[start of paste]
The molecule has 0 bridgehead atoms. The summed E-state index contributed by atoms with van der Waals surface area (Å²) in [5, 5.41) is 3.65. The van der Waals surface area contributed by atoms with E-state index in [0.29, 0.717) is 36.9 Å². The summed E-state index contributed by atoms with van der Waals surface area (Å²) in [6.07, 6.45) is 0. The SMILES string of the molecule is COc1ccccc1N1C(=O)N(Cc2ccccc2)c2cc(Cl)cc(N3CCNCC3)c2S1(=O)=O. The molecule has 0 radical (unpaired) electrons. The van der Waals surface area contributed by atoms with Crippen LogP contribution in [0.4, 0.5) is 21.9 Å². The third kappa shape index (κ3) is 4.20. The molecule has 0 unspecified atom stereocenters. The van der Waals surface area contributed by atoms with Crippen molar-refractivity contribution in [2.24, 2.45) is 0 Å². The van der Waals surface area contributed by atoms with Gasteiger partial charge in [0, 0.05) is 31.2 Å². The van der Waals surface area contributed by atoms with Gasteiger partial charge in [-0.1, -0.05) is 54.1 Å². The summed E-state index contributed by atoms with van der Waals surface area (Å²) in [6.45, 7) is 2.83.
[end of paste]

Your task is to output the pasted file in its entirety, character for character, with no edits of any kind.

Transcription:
The molecule has 0 bridgehead atoms. The summed E-state index contributed by atoms with van der Waals surface area (Å²) in [5, 5.41) is 3.65. The van der Waals surface area contributed by atoms with E-state index in [0.29, 0.717) is 36.9 Å². The summed E-state index contributed by atoms with van der Waals surface area (Å²) in [6.07, 6.45) is 0. The SMILES string of the molecule is COc1ccccc1N1C(=O)N(Cc2ccccc2)c2cc(Cl)cc(N3CCNCC3)c2S1(=O)=O. The molecule has 0 radical (unpaired) electrons. The van der Waals surface area contributed by atoms with Crippen LogP contribution in [0.4, 0.5) is 21.9 Å². The third kappa shape index (κ3) is 4.20. The molecule has 0 unspecified atom stereocenters. The van der Waals surface area contributed by atoms with Crippen molar-refractivity contribution in [2.24, 2.45) is 0 Å². The van der Waals surface area contributed by atoms with Gasteiger partial charge in [0, 0.05) is 31.2 Å². The van der Waals surface area contributed by atoms with Gasteiger partial charge in [-0.1, -0.05) is 54.1 Å². The summed E-state index contributed by atoms with van der Waals surface area (Å²) in [6.45, 7) is 2.83.